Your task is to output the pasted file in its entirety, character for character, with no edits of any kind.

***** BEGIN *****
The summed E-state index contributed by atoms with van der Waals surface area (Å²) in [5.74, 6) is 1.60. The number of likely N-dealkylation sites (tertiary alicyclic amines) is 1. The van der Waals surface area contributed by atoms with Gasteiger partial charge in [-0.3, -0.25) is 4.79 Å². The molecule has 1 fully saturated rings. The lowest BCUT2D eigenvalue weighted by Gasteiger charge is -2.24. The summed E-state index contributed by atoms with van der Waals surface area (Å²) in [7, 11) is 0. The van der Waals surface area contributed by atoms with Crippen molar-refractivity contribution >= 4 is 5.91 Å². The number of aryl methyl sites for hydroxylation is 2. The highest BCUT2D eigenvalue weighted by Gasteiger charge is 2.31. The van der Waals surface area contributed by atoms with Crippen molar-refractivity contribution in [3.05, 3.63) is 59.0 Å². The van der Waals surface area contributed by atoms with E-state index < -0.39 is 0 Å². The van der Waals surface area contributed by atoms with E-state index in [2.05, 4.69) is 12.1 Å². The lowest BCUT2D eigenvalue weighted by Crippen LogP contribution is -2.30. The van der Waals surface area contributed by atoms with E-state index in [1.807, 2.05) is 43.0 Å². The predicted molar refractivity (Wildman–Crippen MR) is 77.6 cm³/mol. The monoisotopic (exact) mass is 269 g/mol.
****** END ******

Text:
The summed E-state index contributed by atoms with van der Waals surface area (Å²) in [5.74, 6) is 1.60. The number of likely N-dealkylation sites (tertiary alicyclic amines) is 1. The van der Waals surface area contributed by atoms with Gasteiger partial charge in [-0.3, -0.25) is 4.79 Å². The molecule has 1 fully saturated rings. The lowest BCUT2D eigenvalue weighted by Gasteiger charge is -2.24. The summed E-state index contributed by atoms with van der Waals surface area (Å²) in [7, 11) is 0. The van der Waals surface area contributed by atoms with Crippen molar-refractivity contribution >= 4 is 5.91 Å². The number of aryl methyl sites for hydroxylation is 2. The highest BCUT2D eigenvalue weighted by Gasteiger charge is 2.31. The van der Waals surface area contributed by atoms with Crippen molar-refractivity contribution in [3.05, 3.63) is 59.0 Å². The van der Waals surface area contributed by atoms with E-state index < -0.39 is 0 Å². The van der Waals surface area contributed by atoms with E-state index in [2.05, 4.69) is 12.1 Å². The lowest BCUT2D eigenvalue weighted by Crippen LogP contribution is -2.30. The van der Waals surface area contributed by atoms with E-state index in [1.807, 2.05) is 43.0 Å². The predicted molar refractivity (Wildman–Crippen MR) is 77.6 cm³/mol. The monoisotopic (exact) mass is 269 g/mol.